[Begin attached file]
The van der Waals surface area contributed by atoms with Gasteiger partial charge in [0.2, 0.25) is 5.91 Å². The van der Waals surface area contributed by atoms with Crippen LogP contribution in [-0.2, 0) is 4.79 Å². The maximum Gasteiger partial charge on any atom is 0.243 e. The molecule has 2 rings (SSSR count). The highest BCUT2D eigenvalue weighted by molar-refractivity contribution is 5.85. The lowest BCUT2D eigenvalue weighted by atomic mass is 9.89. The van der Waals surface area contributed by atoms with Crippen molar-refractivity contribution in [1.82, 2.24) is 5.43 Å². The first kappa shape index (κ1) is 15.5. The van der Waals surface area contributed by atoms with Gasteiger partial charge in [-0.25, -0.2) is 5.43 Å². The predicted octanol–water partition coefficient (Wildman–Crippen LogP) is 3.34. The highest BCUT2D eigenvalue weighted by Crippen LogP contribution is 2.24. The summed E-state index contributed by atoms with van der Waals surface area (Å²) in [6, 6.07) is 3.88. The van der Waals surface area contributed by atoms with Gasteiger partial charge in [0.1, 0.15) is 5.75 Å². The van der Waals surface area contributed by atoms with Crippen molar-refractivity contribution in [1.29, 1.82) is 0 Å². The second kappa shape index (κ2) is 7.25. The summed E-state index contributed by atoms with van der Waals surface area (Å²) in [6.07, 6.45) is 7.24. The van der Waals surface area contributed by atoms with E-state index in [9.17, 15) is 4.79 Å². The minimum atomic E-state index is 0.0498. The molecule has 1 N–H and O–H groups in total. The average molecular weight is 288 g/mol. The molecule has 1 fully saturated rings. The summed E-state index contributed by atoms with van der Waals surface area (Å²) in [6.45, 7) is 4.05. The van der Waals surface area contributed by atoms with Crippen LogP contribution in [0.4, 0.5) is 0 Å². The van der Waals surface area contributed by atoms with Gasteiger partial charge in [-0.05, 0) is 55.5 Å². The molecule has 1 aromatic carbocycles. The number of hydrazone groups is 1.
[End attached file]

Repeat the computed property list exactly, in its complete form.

The van der Waals surface area contributed by atoms with Gasteiger partial charge in [0.2, 0.25) is 5.91 Å². The van der Waals surface area contributed by atoms with Crippen LogP contribution in [-0.2, 0) is 4.79 Å². The maximum Gasteiger partial charge on any atom is 0.243 e. The molecule has 2 rings (SSSR count). The highest BCUT2D eigenvalue weighted by molar-refractivity contribution is 5.85. The lowest BCUT2D eigenvalue weighted by atomic mass is 9.89. The van der Waals surface area contributed by atoms with Crippen molar-refractivity contribution in [1.82, 2.24) is 5.43 Å². The first kappa shape index (κ1) is 15.5. The van der Waals surface area contributed by atoms with Gasteiger partial charge in [-0.25, -0.2) is 5.43 Å². The predicted octanol–water partition coefficient (Wildman–Crippen LogP) is 3.34. The highest BCUT2D eigenvalue weighted by Crippen LogP contribution is 2.24. The summed E-state index contributed by atoms with van der Waals surface area (Å²) in [6, 6.07) is 3.88. The van der Waals surface area contributed by atoms with Gasteiger partial charge in [0.1, 0.15) is 5.75 Å². The van der Waals surface area contributed by atoms with Crippen molar-refractivity contribution in [1.29, 1.82) is 0 Å². The second kappa shape index (κ2) is 7.25. The summed E-state index contributed by atoms with van der Waals surface area (Å²) in [6.07, 6.45) is 7.24. The van der Waals surface area contributed by atoms with E-state index in [9.17, 15) is 4.79 Å². The minimum atomic E-state index is 0.0498. The molecule has 1 N–H and O–H groups in total. The average molecular weight is 288 g/mol. The molecule has 1 fully saturated rings. The summed E-state index contributed by atoms with van der Waals surface area (Å²) in [6.45, 7) is 4.05. The van der Waals surface area contributed by atoms with Crippen LogP contribution in [0.4, 0.5) is 0 Å². The van der Waals surface area contributed by atoms with Gasteiger partial charge in [-0.05, 0) is 55.5 Å². The molecule has 1 aromatic carbocycles. The number of hydrazone groups is 1.